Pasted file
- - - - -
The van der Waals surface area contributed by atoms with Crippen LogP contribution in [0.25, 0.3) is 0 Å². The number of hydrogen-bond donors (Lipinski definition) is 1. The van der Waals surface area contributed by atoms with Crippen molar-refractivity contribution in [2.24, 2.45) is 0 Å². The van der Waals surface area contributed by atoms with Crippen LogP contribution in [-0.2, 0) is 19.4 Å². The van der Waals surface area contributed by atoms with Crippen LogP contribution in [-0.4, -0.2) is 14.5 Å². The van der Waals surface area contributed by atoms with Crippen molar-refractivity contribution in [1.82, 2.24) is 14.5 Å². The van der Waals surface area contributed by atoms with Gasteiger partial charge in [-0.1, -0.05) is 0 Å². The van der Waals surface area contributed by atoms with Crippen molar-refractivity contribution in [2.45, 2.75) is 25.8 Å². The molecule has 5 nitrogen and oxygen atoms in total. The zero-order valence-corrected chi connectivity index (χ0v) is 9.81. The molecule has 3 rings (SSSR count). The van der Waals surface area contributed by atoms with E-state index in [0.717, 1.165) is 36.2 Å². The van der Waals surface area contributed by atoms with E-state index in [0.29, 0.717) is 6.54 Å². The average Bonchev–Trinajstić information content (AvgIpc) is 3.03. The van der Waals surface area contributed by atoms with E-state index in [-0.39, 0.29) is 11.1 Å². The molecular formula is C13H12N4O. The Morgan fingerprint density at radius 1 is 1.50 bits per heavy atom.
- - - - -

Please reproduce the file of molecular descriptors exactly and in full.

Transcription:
The van der Waals surface area contributed by atoms with Crippen LogP contribution in [0.25, 0.3) is 0 Å². The number of hydrogen-bond donors (Lipinski definition) is 1. The van der Waals surface area contributed by atoms with Crippen molar-refractivity contribution in [2.24, 2.45) is 0 Å². The van der Waals surface area contributed by atoms with Crippen LogP contribution in [-0.2, 0) is 19.4 Å². The van der Waals surface area contributed by atoms with Crippen LogP contribution in [-0.4, -0.2) is 14.5 Å². The van der Waals surface area contributed by atoms with Crippen molar-refractivity contribution in [1.82, 2.24) is 14.5 Å². The van der Waals surface area contributed by atoms with Gasteiger partial charge in [-0.1, -0.05) is 0 Å². The van der Waals surface area contributed by atoms with Crippen molar-refractivity contribution in [2.45, 2.75) is 25.8 Å². The molecule has 5 nitrogen and oxygen atoms in total. The zero-order valence-corrected chi connectivity index (χ0v) is 9.81. The molecule has 3 rings (SSSR count). The van der Waals surface area contributed by atoms with E-state index in [0.717, 1.165) is 36.2 Å². The van der Waals surface area contributed by atoms with E-state index in [0.29, 0.717) is 6.54 Å². The average Bonchev–Trinajstić information content (AvgIpc) is 3.03. The van der Waals surface area contributed by atoms with E-state index in [-0.39, 0.29) is 11.1 Å². The molecular formula is C13H12N4O. The Morgan fingerprint density at radius 1 is 1.50 bits per heavy atom.